"For every raised monster truck, there is someone who has opened a crystal shop," says designer Claire Thomas about the location of her new project with cinematographer Yayo Ahumada. "Yucca Valley is a really interesting and accurate snapchat of California, and the different cultures and personalities that are intersecting."
While Joshua Tree has been a hot spot for years, real estate prices have skyrocketed—and Yucca Valley, which could be called Joshua Tree’s hip little sister, is the new go-to for those seeking a desert escape with shopping, restaurants, and more affordable properties.
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With a low budget and high ambition, Thomas and Ahumada set off to find their "unicorn in the desert." They eventually landed a one-story ranch home with knotty pine walls set on five untouched acres filled with boulders, cacti, and even jackrabbits.
The duo wanted to rent the space out for visitors and creative projects (like short films, music videos, and brand partnerships), so the house and the site had to have a very particular sense of place, with both visual and emotional impact.
While designing the retreat, which they have since dubbed the Oeste Home, the pair were inspired by unique stays like San Luis Obispo’s Madonna Inn, with its themed bedrooms and tongue-in-cheek decor. Accordingly, the home has a soothing agave-themed room, an all-pink bedroom that’s a nod to I Dream of Genie, a sun-filled master suite with a circular window, a DIY pergola, and a neutral living room with a homemade coffee table and terrazzo details.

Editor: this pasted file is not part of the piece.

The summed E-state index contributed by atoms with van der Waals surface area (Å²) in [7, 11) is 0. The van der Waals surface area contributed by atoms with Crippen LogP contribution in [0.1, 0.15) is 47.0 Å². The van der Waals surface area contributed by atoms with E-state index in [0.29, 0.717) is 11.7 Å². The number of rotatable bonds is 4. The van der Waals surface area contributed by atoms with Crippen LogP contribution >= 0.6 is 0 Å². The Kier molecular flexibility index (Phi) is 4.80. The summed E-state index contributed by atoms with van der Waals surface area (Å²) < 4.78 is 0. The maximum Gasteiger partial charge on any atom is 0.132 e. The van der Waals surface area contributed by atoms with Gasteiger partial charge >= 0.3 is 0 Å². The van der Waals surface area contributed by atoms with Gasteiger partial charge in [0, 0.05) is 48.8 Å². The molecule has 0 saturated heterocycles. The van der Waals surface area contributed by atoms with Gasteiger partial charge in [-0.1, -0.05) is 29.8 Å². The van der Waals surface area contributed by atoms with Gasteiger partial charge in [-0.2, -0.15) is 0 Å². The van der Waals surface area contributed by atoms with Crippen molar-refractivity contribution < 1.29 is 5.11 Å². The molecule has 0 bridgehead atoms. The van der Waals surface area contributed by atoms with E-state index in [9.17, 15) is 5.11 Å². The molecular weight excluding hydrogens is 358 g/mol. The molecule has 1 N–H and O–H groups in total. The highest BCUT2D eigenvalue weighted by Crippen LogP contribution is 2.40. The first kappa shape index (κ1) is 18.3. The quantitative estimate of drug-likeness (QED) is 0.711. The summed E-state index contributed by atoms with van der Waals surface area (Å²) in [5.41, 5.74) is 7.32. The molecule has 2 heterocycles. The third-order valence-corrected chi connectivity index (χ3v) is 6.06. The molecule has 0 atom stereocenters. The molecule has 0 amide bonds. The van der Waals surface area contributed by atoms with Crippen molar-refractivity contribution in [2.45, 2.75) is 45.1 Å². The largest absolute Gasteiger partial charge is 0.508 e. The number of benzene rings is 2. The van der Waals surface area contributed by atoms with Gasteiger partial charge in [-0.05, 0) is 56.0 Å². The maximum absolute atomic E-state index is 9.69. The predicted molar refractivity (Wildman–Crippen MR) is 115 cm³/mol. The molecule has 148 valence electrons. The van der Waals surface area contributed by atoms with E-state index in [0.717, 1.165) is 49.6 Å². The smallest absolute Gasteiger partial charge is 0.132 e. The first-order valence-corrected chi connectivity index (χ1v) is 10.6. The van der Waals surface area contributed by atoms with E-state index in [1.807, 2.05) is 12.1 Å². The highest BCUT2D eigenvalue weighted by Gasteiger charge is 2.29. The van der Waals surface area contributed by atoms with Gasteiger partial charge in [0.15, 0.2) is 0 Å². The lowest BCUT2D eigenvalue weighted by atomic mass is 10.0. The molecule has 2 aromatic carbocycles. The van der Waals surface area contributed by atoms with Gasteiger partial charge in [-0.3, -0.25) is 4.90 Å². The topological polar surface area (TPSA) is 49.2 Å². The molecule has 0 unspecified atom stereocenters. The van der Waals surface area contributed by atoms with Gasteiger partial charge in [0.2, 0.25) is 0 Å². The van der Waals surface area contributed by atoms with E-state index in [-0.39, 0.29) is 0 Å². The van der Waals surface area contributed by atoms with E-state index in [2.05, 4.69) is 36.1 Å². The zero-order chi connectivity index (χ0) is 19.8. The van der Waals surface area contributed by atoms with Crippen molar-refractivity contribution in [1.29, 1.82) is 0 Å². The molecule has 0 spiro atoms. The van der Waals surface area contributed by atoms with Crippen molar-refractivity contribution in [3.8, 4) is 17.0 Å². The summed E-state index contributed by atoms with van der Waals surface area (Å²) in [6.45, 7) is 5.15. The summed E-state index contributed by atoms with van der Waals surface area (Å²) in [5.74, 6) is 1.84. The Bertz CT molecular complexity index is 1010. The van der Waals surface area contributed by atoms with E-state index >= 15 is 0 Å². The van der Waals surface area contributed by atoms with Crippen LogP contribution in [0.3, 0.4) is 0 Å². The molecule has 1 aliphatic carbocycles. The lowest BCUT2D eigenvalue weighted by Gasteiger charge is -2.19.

The main spaces are all colorful, so the kitchen, living, and dining areas play to the opposite. The pair gutted the kitchen to create a highly functional space fit for entertaining, with simple concrete slabs and cabinet fronts by Semihandmade for IKEA. "I want guests to be able to cook with turmeric without worrying about staining anything," Thomas remarks.
In the living room, which was inspired by the highly photographed Phillip Dixon house in Venice Beach, terrazzo is the real star. There’s a built-in terrazzo couch with planters, and Thomas used leftover terrazzo blocks to fill a cutout between the living room and the adjacent listening room. "Terrazzo is a huge part of Mexican design, because it lasts forever," she says.
The guest bedroom has another cinematic moment with a gilded bathtub, a salvaged antique Tudor window from a Hancock Park home, and Moroccan-style tiles from Concrete Collaborative. "It shows that all of these design styles reference other cultures and times," she adds.
The patio features a DIY pergola made of leftover timber and foraged fire-resistant ocotillo. The triangle-shaped seating structure is an homage to a similar one Thomas saw at a rooftop patio while in Marrakech. The pink hue mimics the sunset, and a nearby copper tub provides a place for guests to cool off.
Overall, the Oeste Home is full of surprising DIYs and international finds—and it’s the perfect gateway to the beauty of Yucca Valley. If you’d like to reserve a stay, bookings are currently available via Airbnb.
Builder/General Contractor: Michael A. Wilson
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